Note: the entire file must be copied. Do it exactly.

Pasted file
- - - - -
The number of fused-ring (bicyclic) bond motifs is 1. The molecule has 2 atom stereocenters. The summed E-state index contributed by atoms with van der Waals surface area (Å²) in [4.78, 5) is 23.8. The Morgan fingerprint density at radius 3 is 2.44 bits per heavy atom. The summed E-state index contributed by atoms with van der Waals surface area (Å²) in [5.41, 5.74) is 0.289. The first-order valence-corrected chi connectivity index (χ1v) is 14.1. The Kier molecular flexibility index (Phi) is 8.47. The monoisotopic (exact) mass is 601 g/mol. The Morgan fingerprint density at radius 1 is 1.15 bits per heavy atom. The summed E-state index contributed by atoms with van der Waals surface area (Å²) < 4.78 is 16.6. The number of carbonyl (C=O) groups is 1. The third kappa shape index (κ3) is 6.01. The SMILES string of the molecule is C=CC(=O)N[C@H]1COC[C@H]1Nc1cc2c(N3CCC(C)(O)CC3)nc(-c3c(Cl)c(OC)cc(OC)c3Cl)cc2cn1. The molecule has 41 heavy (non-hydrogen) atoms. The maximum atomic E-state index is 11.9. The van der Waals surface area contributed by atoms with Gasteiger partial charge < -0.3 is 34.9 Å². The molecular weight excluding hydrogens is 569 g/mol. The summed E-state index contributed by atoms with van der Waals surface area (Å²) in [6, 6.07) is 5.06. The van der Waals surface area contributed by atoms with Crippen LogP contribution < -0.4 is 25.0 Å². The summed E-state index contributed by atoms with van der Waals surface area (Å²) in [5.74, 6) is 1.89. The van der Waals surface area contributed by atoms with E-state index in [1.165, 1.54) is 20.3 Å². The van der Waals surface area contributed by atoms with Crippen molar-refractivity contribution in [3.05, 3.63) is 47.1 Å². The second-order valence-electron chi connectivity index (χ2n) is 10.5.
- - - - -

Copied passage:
The number of fused-ring (bicyclic) bond motifs is 1. The molecule has 2 atom stereocenters. The summed E-state index contributed by atoms with van der Waals surface area (Å²) in [4.78, 5) is 23.8. The Morgan fingerprint density at radius 3 is 2.44 bits per heavy atom. The summed E-state index contributed by atoms with van der Waals surface area (Å²) in [5.41, 5.74) is 0.289. The first-order valence-corrected chi connectivity index (χ1v) is 14.1. The Kier molecular flexibility index (Phi) is 8.47. The monoisotopic (exact) mass is 601 g/mol. The Morgan fingerprint density at radius 1 is 1.15 bits per heavy atom. The summed E-state index contributed by atoms with van der Waals surface area (Å²) < 4.78 is 16.6. The number of carbonyl (C=O) groups is 1. The third kappa shape index (κ3) is 6.01. The SMILES string of the molecule is C=CC(=O)N[C@H]1COC[C@H]1Nc1cc2c(N3CCC(C)(O)CC3)nc(-c3c(Cl)c(OC)cc(OC)c3Cl)cc2cn1. The molecule has 41 heavy (non-hydrogen) atoms. The maximum atomic E-state index is 11.9. The van der Waals surface area contributed by atoms with Gasteiger partial charge < -0.3 is 34.9 Å². The molecular weight excluding hydrogens is 569 g/mol. The summed E-state index contributed by atoms with van der Waals surface area (Å²) in [6, 6.07) is 5.06. The van der Waals surface area contributed by atoms with Crippen LogP contribution < -0.4 is 25.0 Å². The summed E-state index contributed by atoms with van der Waals surface area (Å²) in [5.74, 6) is 1.89. The van der Waals surface area contributed by atoms with E-state index in [1.165, 1.54) is 20.3 Å². The van der Waals surface area contributed by atoms with Crippen molar-refractivity contribution in [3.05, 3.63) is 47.1 Å². The second-order valence-electron chi connectivity index (χ2n) is 10.5.